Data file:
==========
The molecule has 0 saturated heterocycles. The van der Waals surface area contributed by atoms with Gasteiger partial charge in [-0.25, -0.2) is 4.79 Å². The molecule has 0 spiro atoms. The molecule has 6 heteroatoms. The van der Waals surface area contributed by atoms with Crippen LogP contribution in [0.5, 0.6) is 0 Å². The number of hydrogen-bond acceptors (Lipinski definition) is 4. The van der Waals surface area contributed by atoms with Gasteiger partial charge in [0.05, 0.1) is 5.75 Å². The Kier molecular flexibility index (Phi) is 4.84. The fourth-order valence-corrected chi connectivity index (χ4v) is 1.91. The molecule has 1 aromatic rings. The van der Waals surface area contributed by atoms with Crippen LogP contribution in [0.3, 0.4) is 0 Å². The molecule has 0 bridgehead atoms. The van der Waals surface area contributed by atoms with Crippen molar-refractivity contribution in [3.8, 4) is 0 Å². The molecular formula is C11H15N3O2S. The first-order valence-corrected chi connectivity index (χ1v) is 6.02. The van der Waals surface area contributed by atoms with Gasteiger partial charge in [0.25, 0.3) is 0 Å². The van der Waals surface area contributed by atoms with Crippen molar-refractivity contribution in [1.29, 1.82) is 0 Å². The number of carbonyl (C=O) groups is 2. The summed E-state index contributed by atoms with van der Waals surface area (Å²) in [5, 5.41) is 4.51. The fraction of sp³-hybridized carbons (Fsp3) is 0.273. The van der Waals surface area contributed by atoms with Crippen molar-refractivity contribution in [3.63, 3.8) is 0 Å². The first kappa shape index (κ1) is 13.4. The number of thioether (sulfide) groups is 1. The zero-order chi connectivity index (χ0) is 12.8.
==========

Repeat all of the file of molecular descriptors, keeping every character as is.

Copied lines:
The molecule has 0 saturated heterocycles. The van der Waals surface area contributed by atoms with Gasteiger partial charge in [-0.25, -0.2) is 4.79 Å². The molecule has 0 spiro atoms. The molecule has 6 heteroatoms. The van der Waals surface area contributed by atoms with Crippen LogP contribution in [0.5, 0.6) is 0 Å². The number of hydrogen-bond acceptors (Lipinski definition) is 4. The van der Waals surface area contributed by atoms with Gasteiger partial charge in [0.05, 0.1) is 5.75 Å². The Kier molecular flexibility index (Phi) is 4.84. The fourth-order valence-corrected chi connectivity index (χ4v) is 1.91. The molecule has 1 aromatic rings. The van der Waals surface area contributed by atoms with Crippen LogP contribution in [0.3, 0.4) is 0 Å². The molecule has 0 bridgehead atoms. The van der Waals surface area contributed by atoms with Crippen molar-refractivity contribution in [3.8, 4) is 0 Å². The molecular formula is C11H15N3O2S. The first-order valence-corrected chi connectivity index (χ1v) is 6.02. The van der Waals surface area contributed by atoms with Gasteiger partial charge in [0.25, 0.3) is 0 Å². The van der Waals surface area contributed by atoms with Crippen molar-refractivity contribution in [1.29, 1.82) is 0 Å². The number of carbonyl (C=O) groups is 2. The summed E-state index contributed by atoms with van der Waals surface area (Å²) in [5, 5.41) is 4.51. The fraction of sp³-hybridized carbons (Fsp3) is 0.273. The van der Waals surface area contributed by atoms with Crippen molar-refractivity contribution in [3.63, 3.8) is 0 Å². The first kappa shape index (κ1) is 13.4. The number of thioether (sulfide) groups is 1. The zero-order chi connectivity index (χ0) is 12.8.